Does your wife, Elaine, come to you with ideas?
All the time. My wife is very active and visible and involved at the Boys’ Club of New York. Look, it’s simple: We have been blessed with all that this great country has to offer, and we believe if we don’t reflect our gratitude in actions, then the gratitude doesn’t matter. To say thank you that I’m born in America and that’s the end of it, to me, that doesn’t get the job done. I’ve been blessed with success beyond my wildest dreams, and I think my upbringing dictates that the good fortune I’ve had, I share with others.
What advice do you give kids who ask you?
I tell them, if you’re going to work for money, you’re going to fail. The decision of your career should be based on what you like doing, and can you be excited about doing it every day? If you can’t, don’t take the job.
Do people ask you for advice a lot?
Eh. Young people show up. They come around a lot. They all think there’s some magic potion. There really isn’t. It’s hard work, passion for what you’re doing—all the things I mention in my book.
You told The Washington Post that you’re insecure.
I’m very insecure! Of course I am!
About everything! [laughs] I want to be loved! I want to be respected. I want to win. Hell, if you’ve got about a month I can tell you all the foundations of my insecurity. I’m serious! Know thyself.
You also recently said you’re successful because you’re sensitive. What did you mean by that?
If I’m sitting with you and I’m trying to sell you something, if I have good antennae, I’ll know when I got a shot at getting you to do it, and I’ll know, no matter what, when you’re not going to do it. That’s where in the first case, you keep going to get ‘em over the goal line; and in the second case, you back away and realize I’ll save ‘em for another event or opportunity that they may be interested in. I’m hardly the smartest guy around, far from it. But I think I have a fairly good idea of knowing…like they say, ‘you gotta know when to hold ‘em and know when to fold ‘em.’ That’s what it’s all about. Also, being mindful of the sensitivities of other people. The thing I do know is, don’t give it unless you can take it.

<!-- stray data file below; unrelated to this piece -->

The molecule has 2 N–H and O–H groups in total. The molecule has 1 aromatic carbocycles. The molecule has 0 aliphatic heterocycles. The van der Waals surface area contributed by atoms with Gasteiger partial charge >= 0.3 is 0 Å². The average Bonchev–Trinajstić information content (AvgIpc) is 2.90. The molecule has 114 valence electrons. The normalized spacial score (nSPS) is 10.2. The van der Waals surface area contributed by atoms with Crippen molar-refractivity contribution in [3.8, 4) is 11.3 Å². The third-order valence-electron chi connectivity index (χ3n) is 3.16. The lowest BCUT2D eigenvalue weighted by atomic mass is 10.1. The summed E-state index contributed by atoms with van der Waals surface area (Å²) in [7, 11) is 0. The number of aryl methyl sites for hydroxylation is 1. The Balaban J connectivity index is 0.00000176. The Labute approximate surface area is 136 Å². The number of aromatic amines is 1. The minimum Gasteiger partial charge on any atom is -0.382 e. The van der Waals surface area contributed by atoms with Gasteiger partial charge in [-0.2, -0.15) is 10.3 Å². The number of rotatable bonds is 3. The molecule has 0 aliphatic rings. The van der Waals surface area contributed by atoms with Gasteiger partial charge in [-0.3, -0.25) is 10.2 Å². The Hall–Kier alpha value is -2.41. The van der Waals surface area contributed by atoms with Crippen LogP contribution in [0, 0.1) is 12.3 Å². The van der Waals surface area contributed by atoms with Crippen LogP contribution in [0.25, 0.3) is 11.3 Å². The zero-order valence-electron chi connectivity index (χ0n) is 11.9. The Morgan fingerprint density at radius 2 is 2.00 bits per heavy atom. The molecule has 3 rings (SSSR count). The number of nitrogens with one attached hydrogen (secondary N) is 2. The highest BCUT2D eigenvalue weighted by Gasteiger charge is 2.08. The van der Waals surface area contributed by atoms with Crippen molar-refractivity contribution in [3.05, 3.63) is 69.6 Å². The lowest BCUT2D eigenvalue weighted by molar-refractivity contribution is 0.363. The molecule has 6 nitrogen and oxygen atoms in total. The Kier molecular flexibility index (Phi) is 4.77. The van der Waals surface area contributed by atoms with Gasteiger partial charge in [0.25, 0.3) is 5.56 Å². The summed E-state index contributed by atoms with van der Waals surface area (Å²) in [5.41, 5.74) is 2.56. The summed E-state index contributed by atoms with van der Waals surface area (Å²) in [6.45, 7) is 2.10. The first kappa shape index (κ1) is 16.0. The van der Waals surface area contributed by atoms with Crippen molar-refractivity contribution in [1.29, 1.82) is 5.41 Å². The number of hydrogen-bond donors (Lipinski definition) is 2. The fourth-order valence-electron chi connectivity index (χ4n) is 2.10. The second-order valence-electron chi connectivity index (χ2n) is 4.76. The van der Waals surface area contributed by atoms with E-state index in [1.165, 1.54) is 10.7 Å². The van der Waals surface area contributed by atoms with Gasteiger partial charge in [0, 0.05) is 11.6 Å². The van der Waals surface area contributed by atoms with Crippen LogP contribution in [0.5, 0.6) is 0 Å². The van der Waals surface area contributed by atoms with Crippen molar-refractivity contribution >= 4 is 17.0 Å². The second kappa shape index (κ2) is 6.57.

What do you want to do next?
I want to make sure I live a little longer! What I’m saying is, you plan to a point and then you let God take over. I understand that my spirituality might make a lot of people nervous, and that’s ok. I don’t wear it on my sleeve or judge anybody else, in fact I’ve said, some of the most spiritual people I know are devout atheists. The fact that you believe in God doesn’t mean that you’re a good person.
Do you go to mass every day?
When I can. I went this morning because I forgot to go last night on Sunday.
Were you feeling guilty?
Yes, of course! It all goes back to my insecurity! [laughs] Suppose if I died before I went to mass, I might’ve gone to purgatory!
What lessons have you tried to impart to your three kids?
Remember that reputation takes a lifetime to build and you can lose it in five minutes. Be mindful of the things in life that matter, and do your damn best to make sure you do them as best you can. That, and keep your word. Promise less, and deliver more. What else is there of any value other than your word? There’s nothing.